For NFS I'm getting 25Mb/s

For SMB I'm getting 8.5 Mb/s

just another data point

If nothing else it lets me know that it's time to upgrade to N :-)

Thanks again!

« Last Edit: March 24, 2010, 04:52:15 AM by larsar4 »

March 23, 2010, 09:11:42 PM
Reply #22

choekstr

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That's exactly what I wanted this thread to be:  A place where we can post our results and allow others to use it as data points for comparison (or upgrading reasons :))

Thanks for the data.  I envision having a wiki chart like they have for 1st gen that shows what kind of speeds we can get with what adapters.  Can you edit your post and add in your iwconfig bitrate and also the brand of adapter you are using?  This would be good for the future chart.
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Chris

March 24, 2010, 07:15:20 PM
Reply #23

larsar4

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hey choekstr

so I'm connecting via Ethernet to a router and that's connected wirelessly to my main router (which is connected to the modem).  Is there a different command to see the connection speed through ethernet?

March 24, 2010, 08:05:34 PM
Reply #24

choekstr

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put something on the ethernet link that you can mount and transfer the file from there.
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March 24, 2010, 08:10:01 PM
Reply #25

larsar4

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put something on the ethernet link that you can mount and transfer the file from there.

I'm not sure if I understand.  I already downloaded something from my main computer (which is connected to the main router).  But I was looking for a command similar to iwconfig for ethernet.

March 24, 2010, 08:21:41 PM
Reply #26

choekstr

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Oh, now you are making more sense.  ;)

that would be ifconfig
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March 24, 2010, 08:32:17 PM
Reply #27

larsar4

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yeah I'm not sure if that info is helpful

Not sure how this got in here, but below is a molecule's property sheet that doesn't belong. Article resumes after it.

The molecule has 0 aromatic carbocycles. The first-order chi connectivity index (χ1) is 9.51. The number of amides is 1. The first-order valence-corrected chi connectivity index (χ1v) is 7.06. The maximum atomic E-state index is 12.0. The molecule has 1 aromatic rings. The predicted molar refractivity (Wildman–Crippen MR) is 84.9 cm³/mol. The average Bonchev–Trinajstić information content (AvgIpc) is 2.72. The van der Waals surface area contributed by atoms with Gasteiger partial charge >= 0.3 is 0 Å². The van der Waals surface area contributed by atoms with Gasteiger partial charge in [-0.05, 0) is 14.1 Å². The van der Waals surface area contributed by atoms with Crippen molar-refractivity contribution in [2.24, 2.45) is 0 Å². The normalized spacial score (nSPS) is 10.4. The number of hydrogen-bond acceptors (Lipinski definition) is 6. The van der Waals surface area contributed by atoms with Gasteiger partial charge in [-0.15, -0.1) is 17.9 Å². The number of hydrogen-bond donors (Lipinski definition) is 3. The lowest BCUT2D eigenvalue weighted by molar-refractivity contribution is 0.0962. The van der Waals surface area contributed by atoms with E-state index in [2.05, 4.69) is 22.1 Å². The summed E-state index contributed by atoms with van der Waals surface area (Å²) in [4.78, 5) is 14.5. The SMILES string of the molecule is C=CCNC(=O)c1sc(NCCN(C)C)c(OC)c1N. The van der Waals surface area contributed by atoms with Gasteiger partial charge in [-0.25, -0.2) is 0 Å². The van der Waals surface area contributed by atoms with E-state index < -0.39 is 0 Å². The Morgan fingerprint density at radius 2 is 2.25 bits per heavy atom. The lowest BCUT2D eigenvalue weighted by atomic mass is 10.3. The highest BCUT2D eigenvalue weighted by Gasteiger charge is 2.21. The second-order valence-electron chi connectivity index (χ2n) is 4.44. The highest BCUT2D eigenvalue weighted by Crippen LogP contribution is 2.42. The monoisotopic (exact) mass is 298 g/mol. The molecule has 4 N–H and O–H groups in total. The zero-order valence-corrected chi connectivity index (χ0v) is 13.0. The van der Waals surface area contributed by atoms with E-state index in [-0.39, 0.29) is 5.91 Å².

Code: [Select]
# ifconfig
eth0      Link encap:Ethernet  HWaddr 00:90:A9:73:01:A7
          inet addr:192.168.1.128  Bcast:192.168.1.255  Mask:255.255.255.0
          UP BROADCAST NOTRAILERS RUNNING MULTICAST  MTU:1500  Metric:1
          RX packets:7618 errors:0 dropped:0 overruns:0 frame:0
          TX packets:5034 errors:0 dropped:79 overruns:0 carrier:0
          collisions:0 txqueuelen:256
          RX bytes:3300036 (3.1 MiB)  TX bytes:832289 (812.7 KiB)
          Interrupt:46

lo        Link encap:Local Loopback
          inet addr:127.0.0.1  Mask:255.0.0.0
          UP LOOPBACK RUNNING  MTU:16436  Metric:1
          RX packets:351855 errors:0 dropped:0 overruns:0 frame:0
          TX packets:351855 errors:0 dropped:0 overruns:0 carrier:0
          collisions:0 txqueuelen:0
          RX bytes:33333219 (31.7 MiB)  TX bytes:33333219 (31.7 MiB)

March 24, 2010, 08:50:53 PM
Reply #28

choekstr

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You mean you want to know what speed your 100Mbps ethernet link is connecting at?  Well my guess is 100Mbps and it will usually be 100Mbps unless something is royally broken on your network, but we are missing the tool, ethtool, to tell us for sure.

However you can grep out what speed it is initialized as from /tmp/messages.txt:
Code: [Select]
grep Mbps /tmp/messages.txt
Dec 31 18:00:18 wdtv user.info kernel: tangox_enet0: Ethernet driver for SMP864x/SMP865x internal MAC core 0: 100Mbps Base at 0x26000

It will always (well not always but mostly) be 100Mbps for a 100Mbps nic.  Actual throughput varies though and is why we care and test the throughput.
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Chris

March 24, 2010, 08:57:54 PM
Reply #29

larsar4

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lol yeah that's a good point...

Code: [Select]
# grep Mbps /tmp/messages.txt
Dec 31 16:00:20 wdtvlive user.info kernel: tangox_enet0: Ethernet driver for SMP864x/SMP865x internal MAC core 0: 100Mbps Base at 0x26000
Dec 31 16:00:25 wdtvlive user.info kernel: eth0: link up, 100Mbps, full-duplex, lpa 0x45E1


Maybe I can connect to my wireless router and run that command or find it hrough the gui interface.  I'll let you know if I have any luck.

Thanks for all the help!